“Can the great master be brought back to life to create a new painting?”
That’s the question asked by a team which has just revealed a “new Rembrandt”.
It’s not a portrait found in the dusty attic of a Dutch farmhouse. It’s a real, new portrait, created with technology and data.
Setting out to create something new in the way “Rembrandt used his paints and his brushes”, the team gathered the data from extensive collections of the great master’s works.
From 346 paintings, they spent more than 500 hours scanning 150GB of digitally rendered graphics.
They focused on portraits, and gathered data on those aspects most shared by Rembrandt’s portraits – gender, age, head direction.
Cruncing the numbers, the team found the typical Rembrandt portrait subject would:
- Be Caucasian
- Be male
- Have facial hair
- Be 30-40 years old
- Wear dark clothing, with a collar and a hat, and
- Face to the right
The team then went back to the collection and began analysing all the portraits which matched those characteristics “To extract the features which made Rembrandt, Rembrandt.”
Next, they found an average distance between facial features:
And finally, perhaps most importantly, they studied Rembrandt’s brush strokes, measuring the thickness of the paint he’d laid down:
And into the 3D printer some 148 million pixels of data went, where it was built into a modern masterpiece, if not of art, then at least of technology:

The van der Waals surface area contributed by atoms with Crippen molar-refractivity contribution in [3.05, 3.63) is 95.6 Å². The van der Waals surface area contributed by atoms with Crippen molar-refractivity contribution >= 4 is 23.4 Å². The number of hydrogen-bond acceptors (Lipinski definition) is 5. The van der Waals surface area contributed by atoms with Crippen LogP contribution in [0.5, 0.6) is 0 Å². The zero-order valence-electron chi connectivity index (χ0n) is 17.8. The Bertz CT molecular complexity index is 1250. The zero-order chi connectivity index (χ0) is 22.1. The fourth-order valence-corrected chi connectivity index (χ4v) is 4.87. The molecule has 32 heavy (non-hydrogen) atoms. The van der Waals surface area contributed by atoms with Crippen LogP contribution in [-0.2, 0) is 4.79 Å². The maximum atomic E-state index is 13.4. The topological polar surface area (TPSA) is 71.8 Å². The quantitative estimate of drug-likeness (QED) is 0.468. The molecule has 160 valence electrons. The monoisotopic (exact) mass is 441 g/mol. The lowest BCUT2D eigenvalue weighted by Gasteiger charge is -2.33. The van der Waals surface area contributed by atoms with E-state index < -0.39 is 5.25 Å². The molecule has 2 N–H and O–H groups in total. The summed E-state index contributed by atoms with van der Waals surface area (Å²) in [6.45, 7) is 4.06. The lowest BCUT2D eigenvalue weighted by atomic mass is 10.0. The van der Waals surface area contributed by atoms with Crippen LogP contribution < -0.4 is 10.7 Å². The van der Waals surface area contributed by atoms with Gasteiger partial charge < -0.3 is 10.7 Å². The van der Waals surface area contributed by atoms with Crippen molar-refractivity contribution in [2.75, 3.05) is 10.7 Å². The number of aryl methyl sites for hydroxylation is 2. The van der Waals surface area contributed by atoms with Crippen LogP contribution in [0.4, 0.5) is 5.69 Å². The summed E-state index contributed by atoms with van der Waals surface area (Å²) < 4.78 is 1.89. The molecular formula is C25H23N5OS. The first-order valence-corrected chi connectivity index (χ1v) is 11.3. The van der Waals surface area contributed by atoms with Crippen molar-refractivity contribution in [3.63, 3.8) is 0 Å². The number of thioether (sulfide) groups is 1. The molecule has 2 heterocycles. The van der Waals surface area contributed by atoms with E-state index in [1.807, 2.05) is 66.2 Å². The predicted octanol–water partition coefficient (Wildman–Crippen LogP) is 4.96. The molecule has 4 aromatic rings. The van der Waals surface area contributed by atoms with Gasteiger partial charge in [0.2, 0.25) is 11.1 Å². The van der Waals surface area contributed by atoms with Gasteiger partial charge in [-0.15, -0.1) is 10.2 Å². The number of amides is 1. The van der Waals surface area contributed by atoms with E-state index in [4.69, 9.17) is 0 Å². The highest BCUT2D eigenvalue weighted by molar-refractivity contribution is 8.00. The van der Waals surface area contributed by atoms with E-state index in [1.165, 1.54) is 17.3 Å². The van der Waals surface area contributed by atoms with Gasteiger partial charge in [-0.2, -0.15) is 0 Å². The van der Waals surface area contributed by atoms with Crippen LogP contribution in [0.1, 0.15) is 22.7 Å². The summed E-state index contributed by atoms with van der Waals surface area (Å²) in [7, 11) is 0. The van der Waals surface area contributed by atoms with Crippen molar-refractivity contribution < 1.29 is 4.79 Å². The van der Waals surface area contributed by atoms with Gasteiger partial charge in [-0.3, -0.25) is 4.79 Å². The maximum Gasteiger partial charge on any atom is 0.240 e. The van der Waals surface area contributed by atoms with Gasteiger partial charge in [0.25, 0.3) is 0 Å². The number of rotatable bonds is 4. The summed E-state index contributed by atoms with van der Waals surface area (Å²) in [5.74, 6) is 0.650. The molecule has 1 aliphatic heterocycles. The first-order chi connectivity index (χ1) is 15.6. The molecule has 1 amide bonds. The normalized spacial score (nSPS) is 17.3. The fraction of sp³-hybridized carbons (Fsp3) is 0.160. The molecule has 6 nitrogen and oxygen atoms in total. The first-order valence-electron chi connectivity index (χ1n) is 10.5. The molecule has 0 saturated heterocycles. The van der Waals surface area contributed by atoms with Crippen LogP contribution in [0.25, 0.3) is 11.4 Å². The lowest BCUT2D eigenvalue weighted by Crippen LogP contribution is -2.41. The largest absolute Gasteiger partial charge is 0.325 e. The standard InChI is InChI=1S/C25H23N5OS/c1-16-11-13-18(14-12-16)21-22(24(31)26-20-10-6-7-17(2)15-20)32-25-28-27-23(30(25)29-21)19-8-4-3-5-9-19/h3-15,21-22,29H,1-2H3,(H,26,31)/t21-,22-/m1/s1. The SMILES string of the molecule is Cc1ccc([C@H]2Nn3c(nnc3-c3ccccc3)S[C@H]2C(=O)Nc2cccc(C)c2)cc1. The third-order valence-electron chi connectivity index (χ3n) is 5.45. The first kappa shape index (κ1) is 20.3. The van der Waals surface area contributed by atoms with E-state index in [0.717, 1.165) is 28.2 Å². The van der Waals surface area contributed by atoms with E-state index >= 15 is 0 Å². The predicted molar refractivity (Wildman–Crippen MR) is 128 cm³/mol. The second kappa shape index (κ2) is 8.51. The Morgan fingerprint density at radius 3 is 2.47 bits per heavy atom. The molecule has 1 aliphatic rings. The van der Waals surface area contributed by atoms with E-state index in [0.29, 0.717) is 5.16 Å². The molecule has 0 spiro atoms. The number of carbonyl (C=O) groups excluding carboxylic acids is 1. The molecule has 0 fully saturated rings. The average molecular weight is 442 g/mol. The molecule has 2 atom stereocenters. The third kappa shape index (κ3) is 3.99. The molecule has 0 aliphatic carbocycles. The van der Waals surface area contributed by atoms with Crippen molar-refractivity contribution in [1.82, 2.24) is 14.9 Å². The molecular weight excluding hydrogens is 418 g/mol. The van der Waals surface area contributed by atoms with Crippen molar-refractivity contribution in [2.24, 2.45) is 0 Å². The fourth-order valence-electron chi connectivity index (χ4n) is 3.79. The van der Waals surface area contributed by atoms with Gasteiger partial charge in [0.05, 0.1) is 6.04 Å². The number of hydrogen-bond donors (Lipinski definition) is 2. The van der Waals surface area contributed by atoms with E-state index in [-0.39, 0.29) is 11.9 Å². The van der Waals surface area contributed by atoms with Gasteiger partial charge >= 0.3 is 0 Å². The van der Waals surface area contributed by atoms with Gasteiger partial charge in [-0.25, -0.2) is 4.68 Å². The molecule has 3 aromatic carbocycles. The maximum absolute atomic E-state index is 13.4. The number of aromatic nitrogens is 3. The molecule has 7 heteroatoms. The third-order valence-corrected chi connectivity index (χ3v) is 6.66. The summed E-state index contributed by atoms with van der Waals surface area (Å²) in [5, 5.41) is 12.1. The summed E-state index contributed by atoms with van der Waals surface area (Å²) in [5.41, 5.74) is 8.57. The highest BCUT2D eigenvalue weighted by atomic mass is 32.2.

347 years after Rembrandt’s death. Impressive.
But why do it?
ING, which sponsored the project, say it “believes in the power of innovation, what it can mean to people”.
“We want to bring this innovative spirit to our sponsorship of Dutch art and culture.”
And Microsoft, which led the technology side of things, say it has been using data to improve business life, but “haven’t been using data that much in a way that touches the human soul”.
But so far, it looks like the only thing they touched was a nerve. Of the purists, who believe that Rembrandt would have been outraged by the plagiarism and wouldn’t have chosena rich, middle-aged white guy as his subject.
And the technologists, who play the whole thing cool and claim anyone can scan and 3D a masterpiece.
Of course, they’re just the commentors. And here’s what Rembrandt thought of those (critic, left, with hare’s ears, artist bottom right):
Here’s the full video of the making of “The Next Rembrandt”:
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